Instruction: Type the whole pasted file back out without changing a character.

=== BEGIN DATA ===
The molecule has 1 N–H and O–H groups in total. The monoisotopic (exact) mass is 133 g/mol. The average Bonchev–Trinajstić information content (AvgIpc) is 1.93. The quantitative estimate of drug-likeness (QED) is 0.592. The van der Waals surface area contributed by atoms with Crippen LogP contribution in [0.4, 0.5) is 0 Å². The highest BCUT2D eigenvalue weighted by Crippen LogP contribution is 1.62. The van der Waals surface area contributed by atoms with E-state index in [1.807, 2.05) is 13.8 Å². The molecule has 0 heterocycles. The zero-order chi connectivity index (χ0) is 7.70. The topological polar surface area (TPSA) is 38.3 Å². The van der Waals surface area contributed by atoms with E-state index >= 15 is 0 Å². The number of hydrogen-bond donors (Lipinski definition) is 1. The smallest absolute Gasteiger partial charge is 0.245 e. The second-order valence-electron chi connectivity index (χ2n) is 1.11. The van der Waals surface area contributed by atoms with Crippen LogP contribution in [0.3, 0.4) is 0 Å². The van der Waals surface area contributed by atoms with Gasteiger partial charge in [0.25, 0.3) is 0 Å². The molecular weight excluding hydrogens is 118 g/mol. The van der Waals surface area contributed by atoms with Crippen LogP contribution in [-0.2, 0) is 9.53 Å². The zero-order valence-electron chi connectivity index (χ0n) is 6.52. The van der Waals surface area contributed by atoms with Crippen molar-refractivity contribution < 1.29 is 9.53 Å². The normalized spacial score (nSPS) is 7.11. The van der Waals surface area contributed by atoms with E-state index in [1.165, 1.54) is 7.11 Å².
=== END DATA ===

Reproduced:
The molecule has 1 N–H and O–H groups in total. The monoisotopic (exact) mass is 133 g/mol. The average Bonchev–Trinajstić information content (AvgIpc) is 1.93. The quantitative estimate of drug-likeness (QED) is 0.592. The van der Waals surface area contributed by atoms with Crippen LogP contribution in [0.4, 0.5) is 0 Å². The highest BCUT2D eigenvalue weighted by Crippen LogP contribution is 1.62. The van der Waals surface area contributed by atoms with E-state index in [1.807, 2.05) is 13.8 Å². The molecule has 0 heterocycles. The zero-order chi connectivity index (χ0) is 7.70. The topological polar surface area (TPSA) is 38.3 Å². The van der Waals surface area contributed by atoms with E-state index >= 15 is 0 Å². The number of hydrogen-bond donors (Lipinski definition) is 1. The smallest absolute Gasteiger partial charge is 0.245 e. The second-order valence-electron chi connectivity index (χ2n) is 1.11. The van der Waals surface area contributed by atoms with Crippen LogP contribution in [0.3, 0.4) is 0 Å². The van der Waals surface area contributed by atoms with Gasteiger partial charge in [0.25, 0.3) is 0 Å². The molecular weight excluding hydrogens is 118 g/mol. The van der Waals surface area contributed by atoms with Crippen LogP contribution in [-0.2, 0) is 9.53 Å². The zero-order valence-electron chi connectivity index (χ0n) is 6.52. The van der Waals surface area contributed by atoms with Crippen molar-refractivity contribution < 1.29 is 9.53 Å². The normalized spacial score (nSPS) is 7.11. The van der Waals surface area contributed by atoms with E-state index in [1.165, 1.54) is 7.11 Å².